In other mainstream union news, Royal Mail staff just voted by 89.1% for strike action on a 73% turnout, so a national post strike over pensions, pay, working hours and future job security seems likely soon.

In education, Leeds UCU are out on strike from 11-13 October in response to plans that’ll make it much easier to fire staff on undefined grounds, and they’ve organised a brilliant-looking “teach out” programme of alternative education activities for those days, with sessions such as “No borders no nations? Anarchy, asylum and border politics in revolutionary Spain, 1936-37”, “How to strike when you don’t have a workplace? Students and the university in and against capitalism” and “Ruins of Blarism: A critical geography of contemporary Leeds”. University of Manchester staff are also set to walk out over potential job losses on October 23-24 – no idea if they’ll be doing anything similarly interesting during that time.

There’s a few ongoing disputes that Unite’s involved in, especially in Manchester: bus drivers at Rusholme and Bolton depots are striking every Monday in October over a pay dispute, while low-paid cleaners employer through Mitie at Manchester airport have also just voted for strike action over pay, and housing maintenance workers at Mears/Manchester Working are now balloting for further action in a dispute over pay and attacks on terms and conditions.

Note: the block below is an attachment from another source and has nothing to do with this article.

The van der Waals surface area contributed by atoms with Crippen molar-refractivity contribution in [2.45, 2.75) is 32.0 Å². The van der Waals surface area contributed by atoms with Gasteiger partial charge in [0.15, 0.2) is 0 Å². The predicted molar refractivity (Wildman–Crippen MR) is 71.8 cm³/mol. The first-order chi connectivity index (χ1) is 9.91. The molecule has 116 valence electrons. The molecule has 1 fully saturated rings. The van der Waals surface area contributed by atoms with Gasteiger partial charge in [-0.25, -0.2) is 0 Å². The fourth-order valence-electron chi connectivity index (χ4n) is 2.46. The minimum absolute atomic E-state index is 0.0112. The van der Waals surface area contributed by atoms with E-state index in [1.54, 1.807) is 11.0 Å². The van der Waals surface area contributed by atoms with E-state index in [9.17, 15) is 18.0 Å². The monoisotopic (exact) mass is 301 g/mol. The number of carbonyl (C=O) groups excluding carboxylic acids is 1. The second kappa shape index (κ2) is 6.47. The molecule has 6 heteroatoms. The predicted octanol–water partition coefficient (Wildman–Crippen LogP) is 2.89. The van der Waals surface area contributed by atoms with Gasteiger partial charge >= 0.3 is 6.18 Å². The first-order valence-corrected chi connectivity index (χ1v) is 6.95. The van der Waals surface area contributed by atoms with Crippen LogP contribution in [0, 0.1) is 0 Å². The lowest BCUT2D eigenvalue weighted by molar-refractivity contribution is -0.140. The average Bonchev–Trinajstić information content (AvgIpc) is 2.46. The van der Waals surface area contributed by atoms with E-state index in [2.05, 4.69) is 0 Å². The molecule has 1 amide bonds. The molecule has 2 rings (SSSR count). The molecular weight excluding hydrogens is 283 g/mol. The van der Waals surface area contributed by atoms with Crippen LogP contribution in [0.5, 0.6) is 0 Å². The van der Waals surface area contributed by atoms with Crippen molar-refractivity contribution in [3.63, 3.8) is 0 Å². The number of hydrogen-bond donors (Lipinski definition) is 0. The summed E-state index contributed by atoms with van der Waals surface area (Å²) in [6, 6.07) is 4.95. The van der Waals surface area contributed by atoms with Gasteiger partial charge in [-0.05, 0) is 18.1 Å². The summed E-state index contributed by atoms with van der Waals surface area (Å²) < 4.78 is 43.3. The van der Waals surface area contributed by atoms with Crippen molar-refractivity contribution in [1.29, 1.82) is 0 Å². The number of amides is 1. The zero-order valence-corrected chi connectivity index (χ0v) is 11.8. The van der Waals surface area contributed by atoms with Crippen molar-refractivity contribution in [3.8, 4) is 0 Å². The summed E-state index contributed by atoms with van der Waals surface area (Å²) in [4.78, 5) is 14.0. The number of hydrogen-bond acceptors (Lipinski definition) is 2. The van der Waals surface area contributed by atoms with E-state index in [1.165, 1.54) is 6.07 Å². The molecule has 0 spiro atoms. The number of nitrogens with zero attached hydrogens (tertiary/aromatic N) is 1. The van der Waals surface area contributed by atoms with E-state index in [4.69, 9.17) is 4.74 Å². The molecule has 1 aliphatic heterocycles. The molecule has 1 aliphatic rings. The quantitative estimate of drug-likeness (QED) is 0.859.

Elsewhere, at Sellafield nuclear plant, GMB members are already striking over pay, and Unite members have now voted to join in. Workers at Fujitsu are voting on taking action against new plans that are seen on an attack on union reps, and there’s complaints that specific reps are being targeted – see the Unite Fujitsu site for more.

In terms of more general social struggles, there’s a few things happening on October 14th. If you’re in London, there’s going to be a silent walk to Grenfell Tower, which the Radical Housing Network are helping mobilise for. In Coventry, Ricky Tomlinson from the Shrewsbury building workers (and being on the telly), blacklisted construction worker Dave Smith, and McLibel defendant/spycop target Helen Smith will be talking on the extraordinary lengths to which the ‘secret state’ will go to defend the Establishment. In Ramsgate, Kent Anti-Racism Network were organising against a planned Britain First demo, but BF have now bottled it, so the day will just be going ahead as a celebratory anti-fascist carnival.